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Watch: Trump asked about attacking Iran, U.S. official says
US President Donald Trump last week sought options for attacking Iran to stop its nuclear programme during the last two months in office, officials in his administration have said.
Mr Trump was reportedly dissuaded from such action during an Oval Office meeting on Thursday with top national security advisers, including Vice President Mike Pence, Secretary of State Mike Pompeo, new acting Defence Secretary Christopher Miller and chairman of the Joint Chiefs of Staff General Mark Milley.
The New York Times, which first reported the meeting, said his advisers persuaded Mr Trump that any strike would likely precipitate a wider conflict.
"He asked for options. They gave him the scenarios and he ultimately decided not to go forward," the official said.
The White House declined to comment.
A strike on Iran’s nuclear programme would likely target the Natanz site, where the United Nations nuclear watchdog reported last week that Tehran has stockpiled 12 times more enriched uranium it is permitted under its 2015 deal with world powers.
After Mr Trump unilaterally withdrew the US from the nuclear agreement in 2018, he has pursued a “maximum pressure” campaign of crippling sanctions aimed at forcing Tehran to renegotiate a tougher deal, something it has refused.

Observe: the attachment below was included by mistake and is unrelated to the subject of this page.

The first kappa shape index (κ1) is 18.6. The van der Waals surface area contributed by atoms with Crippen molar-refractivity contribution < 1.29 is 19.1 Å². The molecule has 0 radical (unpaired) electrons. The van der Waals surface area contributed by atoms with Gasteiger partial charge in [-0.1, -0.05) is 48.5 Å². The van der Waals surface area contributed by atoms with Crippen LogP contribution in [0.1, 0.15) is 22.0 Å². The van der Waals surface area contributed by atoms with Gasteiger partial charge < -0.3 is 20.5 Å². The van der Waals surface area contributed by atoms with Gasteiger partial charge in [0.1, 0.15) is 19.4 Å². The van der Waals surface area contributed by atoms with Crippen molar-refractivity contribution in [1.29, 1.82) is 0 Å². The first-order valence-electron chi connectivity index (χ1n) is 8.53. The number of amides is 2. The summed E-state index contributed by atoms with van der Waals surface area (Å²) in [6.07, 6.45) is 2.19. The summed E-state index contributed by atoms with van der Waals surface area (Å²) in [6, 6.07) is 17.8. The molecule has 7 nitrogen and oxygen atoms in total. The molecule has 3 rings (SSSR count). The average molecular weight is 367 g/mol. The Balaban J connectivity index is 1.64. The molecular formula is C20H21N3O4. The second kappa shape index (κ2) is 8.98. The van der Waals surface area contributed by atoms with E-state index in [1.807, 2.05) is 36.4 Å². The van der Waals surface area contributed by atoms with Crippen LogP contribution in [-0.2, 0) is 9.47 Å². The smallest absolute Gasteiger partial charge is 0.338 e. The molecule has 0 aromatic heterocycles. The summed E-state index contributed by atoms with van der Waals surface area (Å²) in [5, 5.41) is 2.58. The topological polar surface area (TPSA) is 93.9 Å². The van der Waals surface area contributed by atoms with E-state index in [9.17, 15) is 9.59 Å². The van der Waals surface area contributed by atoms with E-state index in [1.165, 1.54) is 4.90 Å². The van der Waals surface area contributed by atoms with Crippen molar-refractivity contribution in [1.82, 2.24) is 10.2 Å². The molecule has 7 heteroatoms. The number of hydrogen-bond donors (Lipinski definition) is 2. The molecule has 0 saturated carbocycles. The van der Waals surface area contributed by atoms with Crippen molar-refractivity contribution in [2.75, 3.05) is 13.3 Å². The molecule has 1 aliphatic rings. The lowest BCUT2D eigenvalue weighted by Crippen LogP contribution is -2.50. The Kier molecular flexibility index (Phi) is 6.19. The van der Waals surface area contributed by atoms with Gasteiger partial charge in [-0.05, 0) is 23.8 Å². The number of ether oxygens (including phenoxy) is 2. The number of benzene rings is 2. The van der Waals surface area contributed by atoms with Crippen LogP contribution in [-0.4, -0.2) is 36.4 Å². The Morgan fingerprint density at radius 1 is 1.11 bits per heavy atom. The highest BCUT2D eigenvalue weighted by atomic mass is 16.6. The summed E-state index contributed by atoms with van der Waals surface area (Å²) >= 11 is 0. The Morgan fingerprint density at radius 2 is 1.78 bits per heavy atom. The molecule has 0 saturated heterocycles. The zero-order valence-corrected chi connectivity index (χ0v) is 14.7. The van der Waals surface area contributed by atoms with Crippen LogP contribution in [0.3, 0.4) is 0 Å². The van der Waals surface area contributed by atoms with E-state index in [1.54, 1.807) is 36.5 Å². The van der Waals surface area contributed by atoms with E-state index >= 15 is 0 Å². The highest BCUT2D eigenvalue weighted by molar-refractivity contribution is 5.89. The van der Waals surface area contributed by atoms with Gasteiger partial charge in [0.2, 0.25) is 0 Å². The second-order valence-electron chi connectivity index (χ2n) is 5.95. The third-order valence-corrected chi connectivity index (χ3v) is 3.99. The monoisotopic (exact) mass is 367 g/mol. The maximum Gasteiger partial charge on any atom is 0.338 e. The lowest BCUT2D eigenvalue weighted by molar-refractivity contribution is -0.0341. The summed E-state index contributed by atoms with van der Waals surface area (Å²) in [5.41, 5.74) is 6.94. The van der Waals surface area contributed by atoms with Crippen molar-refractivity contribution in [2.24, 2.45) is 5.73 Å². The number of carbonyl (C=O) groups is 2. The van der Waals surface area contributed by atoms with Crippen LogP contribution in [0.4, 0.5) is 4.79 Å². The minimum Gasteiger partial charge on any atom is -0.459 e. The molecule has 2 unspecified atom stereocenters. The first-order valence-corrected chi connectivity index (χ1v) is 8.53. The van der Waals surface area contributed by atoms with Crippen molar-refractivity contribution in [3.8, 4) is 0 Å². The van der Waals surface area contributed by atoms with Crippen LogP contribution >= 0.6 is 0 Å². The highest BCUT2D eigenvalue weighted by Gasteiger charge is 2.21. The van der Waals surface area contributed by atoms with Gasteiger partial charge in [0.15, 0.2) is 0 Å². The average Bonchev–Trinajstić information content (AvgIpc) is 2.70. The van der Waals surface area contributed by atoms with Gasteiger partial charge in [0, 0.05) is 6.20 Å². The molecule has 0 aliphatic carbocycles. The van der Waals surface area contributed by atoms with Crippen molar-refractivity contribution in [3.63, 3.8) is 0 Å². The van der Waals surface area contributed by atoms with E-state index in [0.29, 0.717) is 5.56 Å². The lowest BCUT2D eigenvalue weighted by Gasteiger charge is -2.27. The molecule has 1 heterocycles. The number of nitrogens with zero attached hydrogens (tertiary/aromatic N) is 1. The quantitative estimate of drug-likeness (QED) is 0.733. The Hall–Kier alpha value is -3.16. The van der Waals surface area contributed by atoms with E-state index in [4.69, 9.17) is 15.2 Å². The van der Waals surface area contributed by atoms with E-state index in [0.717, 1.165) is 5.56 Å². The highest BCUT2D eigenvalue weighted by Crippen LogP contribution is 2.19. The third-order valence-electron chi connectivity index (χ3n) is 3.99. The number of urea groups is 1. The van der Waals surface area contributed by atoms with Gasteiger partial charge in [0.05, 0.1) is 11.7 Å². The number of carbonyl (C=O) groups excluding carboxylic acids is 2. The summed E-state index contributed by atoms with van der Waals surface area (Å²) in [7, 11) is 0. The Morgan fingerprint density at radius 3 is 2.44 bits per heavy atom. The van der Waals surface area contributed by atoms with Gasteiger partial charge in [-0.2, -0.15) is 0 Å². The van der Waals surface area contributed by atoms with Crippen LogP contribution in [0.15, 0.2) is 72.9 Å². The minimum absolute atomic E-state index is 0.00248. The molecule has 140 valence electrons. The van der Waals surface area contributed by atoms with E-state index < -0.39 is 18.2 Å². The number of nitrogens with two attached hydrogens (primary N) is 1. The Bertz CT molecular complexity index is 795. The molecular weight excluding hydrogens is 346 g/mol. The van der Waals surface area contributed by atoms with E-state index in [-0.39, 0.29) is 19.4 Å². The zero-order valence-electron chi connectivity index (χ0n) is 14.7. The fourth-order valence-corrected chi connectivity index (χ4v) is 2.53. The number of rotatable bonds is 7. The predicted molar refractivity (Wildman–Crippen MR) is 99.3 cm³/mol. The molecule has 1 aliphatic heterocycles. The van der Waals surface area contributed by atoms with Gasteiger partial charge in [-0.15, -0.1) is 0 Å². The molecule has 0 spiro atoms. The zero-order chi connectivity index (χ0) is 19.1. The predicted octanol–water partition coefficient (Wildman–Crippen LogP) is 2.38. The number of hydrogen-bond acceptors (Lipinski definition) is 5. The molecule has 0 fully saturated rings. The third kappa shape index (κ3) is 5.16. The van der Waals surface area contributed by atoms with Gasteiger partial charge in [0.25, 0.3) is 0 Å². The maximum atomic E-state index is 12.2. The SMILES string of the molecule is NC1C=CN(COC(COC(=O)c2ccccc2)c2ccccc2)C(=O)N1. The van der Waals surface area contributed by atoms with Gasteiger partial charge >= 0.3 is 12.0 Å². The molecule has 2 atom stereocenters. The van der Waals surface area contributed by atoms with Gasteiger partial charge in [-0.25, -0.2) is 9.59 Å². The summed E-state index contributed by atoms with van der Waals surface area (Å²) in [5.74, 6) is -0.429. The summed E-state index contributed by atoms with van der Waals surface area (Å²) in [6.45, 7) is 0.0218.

Iran maintains that its nuclear programme is for peaceful purposes and that it does not seek atomic weapons.
Alireza Miryousefi, spokesman for Iran’s mission to the United Nations in New York, said Tehran would see off any threat.
“Iran has proven to be capable of using its legitimate military might to prevent or respond to any melancholy adventure from any aggressor," he said.
Mr Trump, who lost the presidential election to Joe Biden, is yet to concede defeat and has continued issuing orders seeking to cement his legacy, including seeking to withdraw US troops from Iraq, Afghanistan and Somalia, in line with his 2016 campaign promise to end America’s involvement in endless foreign wars.
In October, Mr Trump tweeted that US troops should leave Afghanistan by Christmas.
The Pentagon has told commanders to begin planning to remove troops from Afghanistan and Iraq by January 15. Half of the 4,500 troops in Afghanistan would be brought home, while fewer than 3,000 troops would remain in Iraq, the New York Times reported. Most of the 700 American soldiers in Somalia would also be drawn down.
But on Monday, Republican Senate leader Mitch McConnell strongly opposed any move to withdraw more troops from the Middle East, saying it would hand a win to “terrorists”.
"We're playing a limited – limited – but important role in defending American national security and American interests against terrorists who would like nothing more than for the most powerful force for good in the world to simply pick up our ball and go home," Mr McConnell said in a speech to the Senate. "They would love that."
The transition team for Mr Biden, who is due to assume office on January 20, declined to comment.
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